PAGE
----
The modern pad was designed by Jae Omar, who used a design palette of glass, imported stone and aged natural wood. It holds nine bedrooms, 11 bathrooms and myriad unique amenities including an aquarium, cigar humidor, fog machine, DJ station, disco lights and a kegerator (if you’re not familiar, that’s a specialized refrigerator used to store and dispense beer).
‘Idol’ singer finally sells
The selling spree continues for Kelly Clarkson. Months after shedding her 20,000-square-foot Tennessee mansion for $6.3 million, the “American Idol” alum has hauled in $8.24 million for her Encino farmhouse.
It chalks up as a slight loss for the singer, who paid $8.5 million for the property in 2018. She’s been shopping the home around since last year and most recently listed it for $9 million.
Clarkson is still keeping roots in the San Fernando Valley. Over the summer she opted for a smaller home, shelling out $5.445 million for a 5,000-square-foot Colonial-style spot a few miles east in Toluca Lake.
At more than 10,000 square feet, the home she just sold has eight bedrooms, 10 bathrooms, a movie theater, billiards room, gym and wine cellar across two stories. Spanning half an acre in the Royal Oaks neighborhood, the property also adds a two-story guesthouse and leafy backyard with a pool, spa, lawn, fire pit and covered lounge with a pizza oven.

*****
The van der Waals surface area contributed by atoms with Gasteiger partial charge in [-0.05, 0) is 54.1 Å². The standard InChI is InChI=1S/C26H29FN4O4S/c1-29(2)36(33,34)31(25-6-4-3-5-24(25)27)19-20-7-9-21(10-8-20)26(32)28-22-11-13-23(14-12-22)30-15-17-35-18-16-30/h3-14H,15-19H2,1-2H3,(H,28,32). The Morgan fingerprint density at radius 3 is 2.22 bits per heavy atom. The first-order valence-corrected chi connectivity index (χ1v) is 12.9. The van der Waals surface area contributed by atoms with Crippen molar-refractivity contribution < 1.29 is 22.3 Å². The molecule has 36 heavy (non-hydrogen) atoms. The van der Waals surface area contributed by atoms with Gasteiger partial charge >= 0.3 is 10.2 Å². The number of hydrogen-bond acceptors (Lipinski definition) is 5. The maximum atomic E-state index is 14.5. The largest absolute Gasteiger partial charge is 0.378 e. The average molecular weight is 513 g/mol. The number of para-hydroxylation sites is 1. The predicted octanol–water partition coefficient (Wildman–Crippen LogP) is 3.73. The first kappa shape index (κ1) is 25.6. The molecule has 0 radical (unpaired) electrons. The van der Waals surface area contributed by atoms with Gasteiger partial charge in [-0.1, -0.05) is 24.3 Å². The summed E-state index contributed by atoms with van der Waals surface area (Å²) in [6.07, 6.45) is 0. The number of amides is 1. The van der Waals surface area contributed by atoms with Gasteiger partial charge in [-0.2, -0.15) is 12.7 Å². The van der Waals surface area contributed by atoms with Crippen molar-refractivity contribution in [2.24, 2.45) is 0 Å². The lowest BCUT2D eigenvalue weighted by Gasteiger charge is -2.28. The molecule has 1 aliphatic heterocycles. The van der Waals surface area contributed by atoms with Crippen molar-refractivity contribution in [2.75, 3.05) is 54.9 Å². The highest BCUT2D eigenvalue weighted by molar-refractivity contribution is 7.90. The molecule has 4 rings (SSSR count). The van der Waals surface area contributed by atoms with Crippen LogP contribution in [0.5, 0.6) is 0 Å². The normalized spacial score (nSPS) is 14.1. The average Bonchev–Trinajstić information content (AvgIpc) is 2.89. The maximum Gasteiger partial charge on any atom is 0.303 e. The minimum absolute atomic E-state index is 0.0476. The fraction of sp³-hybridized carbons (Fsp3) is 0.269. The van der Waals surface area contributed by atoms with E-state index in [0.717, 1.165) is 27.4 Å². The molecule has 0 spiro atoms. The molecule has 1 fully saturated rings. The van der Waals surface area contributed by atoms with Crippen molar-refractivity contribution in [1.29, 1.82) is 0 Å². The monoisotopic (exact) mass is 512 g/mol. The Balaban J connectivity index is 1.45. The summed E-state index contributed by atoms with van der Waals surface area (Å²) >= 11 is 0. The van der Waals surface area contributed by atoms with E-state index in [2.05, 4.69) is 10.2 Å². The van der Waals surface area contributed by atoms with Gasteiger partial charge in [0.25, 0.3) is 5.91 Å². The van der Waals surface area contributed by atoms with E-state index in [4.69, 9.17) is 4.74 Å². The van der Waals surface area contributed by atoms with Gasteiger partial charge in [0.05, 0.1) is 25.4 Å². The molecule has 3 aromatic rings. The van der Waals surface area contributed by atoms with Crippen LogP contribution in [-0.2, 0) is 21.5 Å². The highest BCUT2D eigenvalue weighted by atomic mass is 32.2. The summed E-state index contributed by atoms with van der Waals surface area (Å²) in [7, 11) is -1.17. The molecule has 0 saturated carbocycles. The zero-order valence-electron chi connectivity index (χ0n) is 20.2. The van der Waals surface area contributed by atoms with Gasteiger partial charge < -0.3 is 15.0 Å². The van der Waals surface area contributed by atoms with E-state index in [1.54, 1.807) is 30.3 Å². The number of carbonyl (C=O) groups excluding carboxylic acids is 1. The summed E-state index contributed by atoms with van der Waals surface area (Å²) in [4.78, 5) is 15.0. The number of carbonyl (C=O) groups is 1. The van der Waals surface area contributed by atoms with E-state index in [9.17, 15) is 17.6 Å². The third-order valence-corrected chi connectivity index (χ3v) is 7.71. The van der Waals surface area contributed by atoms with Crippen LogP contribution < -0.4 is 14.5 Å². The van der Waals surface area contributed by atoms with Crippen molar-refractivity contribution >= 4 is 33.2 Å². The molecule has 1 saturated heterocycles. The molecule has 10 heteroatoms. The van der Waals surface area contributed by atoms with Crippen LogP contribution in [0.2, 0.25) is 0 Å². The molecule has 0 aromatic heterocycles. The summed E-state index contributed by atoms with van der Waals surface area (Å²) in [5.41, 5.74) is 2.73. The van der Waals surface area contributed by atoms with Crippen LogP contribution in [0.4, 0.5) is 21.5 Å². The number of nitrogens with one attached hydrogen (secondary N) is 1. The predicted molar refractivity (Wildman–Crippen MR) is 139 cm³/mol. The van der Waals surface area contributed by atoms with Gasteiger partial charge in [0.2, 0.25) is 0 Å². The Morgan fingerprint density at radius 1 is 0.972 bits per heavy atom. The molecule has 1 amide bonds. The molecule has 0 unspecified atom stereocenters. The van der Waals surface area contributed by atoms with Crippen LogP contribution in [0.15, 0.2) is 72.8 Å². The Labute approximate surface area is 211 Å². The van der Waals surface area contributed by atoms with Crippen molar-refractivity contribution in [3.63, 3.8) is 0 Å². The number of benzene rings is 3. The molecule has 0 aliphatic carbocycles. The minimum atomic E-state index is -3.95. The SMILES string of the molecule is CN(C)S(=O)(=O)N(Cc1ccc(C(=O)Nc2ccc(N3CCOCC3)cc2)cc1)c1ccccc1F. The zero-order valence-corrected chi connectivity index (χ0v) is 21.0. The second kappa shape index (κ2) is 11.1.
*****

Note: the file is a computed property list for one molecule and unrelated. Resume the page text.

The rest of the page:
Kutcher and Kunis list in Hidden Valley
Now that their sustainable farmhouse in Beverly Hills is complete, married actors Ashton Kutcher and Mila Kunis are looking to sell their East Coast-inspired home a few streets over for $12.25 million.
That’s about $2 million more than the pair paid in 2014 a few months after becoming engaged.
Built in 1999, the 7,300-square-foot spot is a bit more traditional than their new property — a stunning hilltop compound they built as a passion project dubbed KuKu Farms complete with a well and cornfield, which they planted and harvested during the pandemic.
The real estate love letter is under fire
It’s the perfect house in the right neighborhood, so the competition is stiff, but you’ve absolutely got to have it, writes Steve Lopez.
So what do you do? You make your bid, offering more than the list price because that’s how insane the California real estate market can be in many neighborhoods, and then you sit down and write a love letter.
This practice has always struck Times columnist Lopez as creepy, and he describes it as a fawning essay contest in the dream house sweepstakes.
Such creative writing exercises have come under attack as bogus efforts by buyers to gain the upper hand over other buyers. And they’ve been banned in Oregon as a possible tool of discrimination.
What we’re reading
The New York Post is handing out awards for New York City’s most exclusive buildings. But these awards aren’t about architecture and design elements. Instead, they celebrate “buildings that address the real (and dubious) needs of rich New Yorkers. Categories include “the overcompensation award,” “the paparazzi-proof building” and “the best building for extramarital activities.”
Halloween is weeks away, but the year’s most popular front lawn decoration might be hard to find. After going viral last year and selling out fast, Home Depot’s 12-foot-tall skeleton is again sold out at many of the chain’s stores, and third-party sites are listing the $299 item for as much as $1,200, Business Insider reports.